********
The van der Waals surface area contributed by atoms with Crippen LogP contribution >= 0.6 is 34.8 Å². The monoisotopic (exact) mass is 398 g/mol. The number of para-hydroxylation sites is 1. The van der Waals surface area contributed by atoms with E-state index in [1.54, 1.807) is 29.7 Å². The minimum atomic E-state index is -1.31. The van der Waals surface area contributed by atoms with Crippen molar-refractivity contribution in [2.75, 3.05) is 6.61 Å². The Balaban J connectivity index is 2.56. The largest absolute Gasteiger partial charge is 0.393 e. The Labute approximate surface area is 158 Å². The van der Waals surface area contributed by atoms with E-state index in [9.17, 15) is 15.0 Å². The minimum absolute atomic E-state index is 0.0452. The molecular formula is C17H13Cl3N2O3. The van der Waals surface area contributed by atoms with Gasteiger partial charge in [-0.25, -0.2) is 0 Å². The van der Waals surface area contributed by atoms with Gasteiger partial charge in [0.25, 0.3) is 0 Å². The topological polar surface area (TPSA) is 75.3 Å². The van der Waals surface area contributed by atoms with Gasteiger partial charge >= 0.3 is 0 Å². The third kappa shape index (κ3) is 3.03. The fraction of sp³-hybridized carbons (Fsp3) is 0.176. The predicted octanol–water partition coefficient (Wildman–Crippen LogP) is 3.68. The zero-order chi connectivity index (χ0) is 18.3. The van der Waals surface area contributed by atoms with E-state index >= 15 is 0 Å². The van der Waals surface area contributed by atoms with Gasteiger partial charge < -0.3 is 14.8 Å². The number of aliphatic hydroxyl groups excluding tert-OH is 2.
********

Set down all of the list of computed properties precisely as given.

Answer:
The van der Waals surface area contributed by atoms with Crippen LogP contribution >= 0.6 is 34.8 Å². The monoisotopic (exact) mass is 398 g/mol. The number of para-hydroxylation sites is 1. The van der Waals surface area contributed by atoms with E-state index in [1.54, 1.807) is 29.7 Å². The minimum atomic E-state index is -1.31. The van der Waals surface area contributed by atoms with Crippen molar-refractivity contribution in [2.75, 3.05) is 6.61 Å². The Balaban J connectivity index is 2.56. The largest absolute Gasteiger partial charge is 0.393 e. The Labute approximate surface area is 158 Å². The van der Waals surface area contributed by atoms with E-state index in [9.17, 15) is 15.0 Å². The minimum absolute atomic E-state index is 0.0452. The molecular formula is C17H13Cl3N2O3. The van der Waals surface area contributed by atoms with Gasteiger partial charge in [-0.25, -0.2) is 0 Å². The van der Waals surface area contributed by atoms with Gasteiger partial charge in [0.25, 0.3) is 0 Å². The topological polar surface area (TPSA) is 75.3 Å². The van der Waals surface area contributed by atoms with Gasteiger partial charge >= 0.3 is 0 Å². The third kappa shape index (κ3) is 3.03. The fraction of sp³-hybridized carbons (Fsp3) is 0.176. The predicted octanol–water partition coefficient (Wildman–Crippen LogP) is 3.68. The zero-order chi connectivity index (χ0) is 18.3. The van der Waals surface area contributed by atoms with E-state index >= 15 is 0 Å². The van der Waals surface area contributed by atoms with Gasteiger partial charge < -0.3 is 14.8 Å². The number of aliphatic hydroxyl groups excluding tert-OH is 2.